Bizarre Creations’ pride in their work on this aspect of the game is made clear by the presence of a photograph mode, accessible at any point in a race. Allowing you to freeze the action and move the camera freely, it’s the sort of thing you normally see being used by developers keen to show off their latest graphics engine, and the sort of thing that you rarely get to play around with in a finished game.
But the environments don’t make the game. PGR3 has one more ace up its sleeve: the driver’s-eye point of view. It’s not an entirely original concept ‘ the Colin McRae and TOCA Touring Cars series are well known for it ‘ but it’s never been pulled off with this amount of success before. You are the driver. You are in the car.
Two effects, in particular, ensure that this spell is never broken. The first is the movement of your head. Break heavily and your view will jump forwards a little. Accelerate and you move back. Collisions and turns are also met with this sort of visual feedback. It works because it’s subtle, not showy or flash, and it combines with a similar level of subtlety in the movement of the car’s chassis. All at once, you gain a better and instinctive understanding of how your vehicle is reacting, what measures you need to put in place in order to take that next hairpin corner perfectly, whether you’re braking too hard. The ability to move your virtual head about by twisting the right analogue stick returns from the previous games, but this time serves a real purpose by allowing you to cast quick glances at your wing and rear-view mirrors (owners of widescreen TVs have things slightly easier as the extra display width fits these in).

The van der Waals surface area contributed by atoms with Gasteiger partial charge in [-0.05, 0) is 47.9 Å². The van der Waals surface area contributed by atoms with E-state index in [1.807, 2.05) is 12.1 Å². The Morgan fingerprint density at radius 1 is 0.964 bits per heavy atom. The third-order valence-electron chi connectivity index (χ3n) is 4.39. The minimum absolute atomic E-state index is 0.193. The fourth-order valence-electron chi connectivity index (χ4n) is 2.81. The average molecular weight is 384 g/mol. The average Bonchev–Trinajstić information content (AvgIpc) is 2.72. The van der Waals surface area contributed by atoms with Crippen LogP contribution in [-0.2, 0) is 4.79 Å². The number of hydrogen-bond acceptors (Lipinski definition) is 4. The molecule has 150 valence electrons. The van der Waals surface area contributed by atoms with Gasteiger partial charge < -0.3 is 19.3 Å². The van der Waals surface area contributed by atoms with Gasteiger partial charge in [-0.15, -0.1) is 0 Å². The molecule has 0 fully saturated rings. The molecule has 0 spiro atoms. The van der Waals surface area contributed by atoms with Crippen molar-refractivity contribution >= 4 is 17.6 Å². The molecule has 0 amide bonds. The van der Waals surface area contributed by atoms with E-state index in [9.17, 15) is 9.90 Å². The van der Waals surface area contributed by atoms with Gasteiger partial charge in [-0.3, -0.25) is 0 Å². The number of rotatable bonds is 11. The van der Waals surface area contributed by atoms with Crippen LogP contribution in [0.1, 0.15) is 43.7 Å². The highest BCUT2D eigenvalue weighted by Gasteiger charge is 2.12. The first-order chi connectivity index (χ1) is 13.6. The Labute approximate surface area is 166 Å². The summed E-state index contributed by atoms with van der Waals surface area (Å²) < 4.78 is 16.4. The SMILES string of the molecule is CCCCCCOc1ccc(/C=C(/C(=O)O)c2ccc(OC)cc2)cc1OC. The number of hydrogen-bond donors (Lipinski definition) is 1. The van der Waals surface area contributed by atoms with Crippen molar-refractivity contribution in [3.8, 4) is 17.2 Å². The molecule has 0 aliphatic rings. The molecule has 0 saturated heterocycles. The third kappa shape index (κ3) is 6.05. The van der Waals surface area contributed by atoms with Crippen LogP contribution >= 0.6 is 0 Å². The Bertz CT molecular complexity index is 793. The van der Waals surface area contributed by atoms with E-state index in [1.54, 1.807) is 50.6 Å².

You’d expect the game to be more difficult in first-person, but it isn’t. It’s not necessarily easier, either ‘ it’s simply natural.
The second most important effect in the driver’s-eye POV is the windscreen, which refracts light perfectly, attracts dirt and has a barely-noticeable reflective response to the surroundings. It makes all of those buildings, all of the first-person effects look that much more realistic through the addition of a real-world element that’s usually missing from the genre. It’s often been said that one of the things that makes computer-generated images look unreal is the inability of the hardware to render believable layers of dirt ‘ by adding the windscreen into the equation, PGR3 manages to solve this problem. If you were after a game to show off your new console to friends, this is the one ‘ select a night race in New York, jump into the driver’s POV and watch jaws drop.
This is where PGR3 stands out. It may have the structure of the older games, it may not have the variety in its tracks that you’d like or expect to see by this point in the series’ life (Bizarre’s decision to use London as its sole British location for the third time in four games takes the piss, quite frankly), but the feel of the race, when using that exceptionally convincing first-person view, is like nothing else around right now. And that’s entirely because of the new console’s ability to pump out such extraordinarily believable sights. As a demonstration of the potential the 360 has to bring something new to the table, it stands alone.
Project Gotham Racing 3 (2005)
Developer: Bizarre Creations
Platform: Xbox 360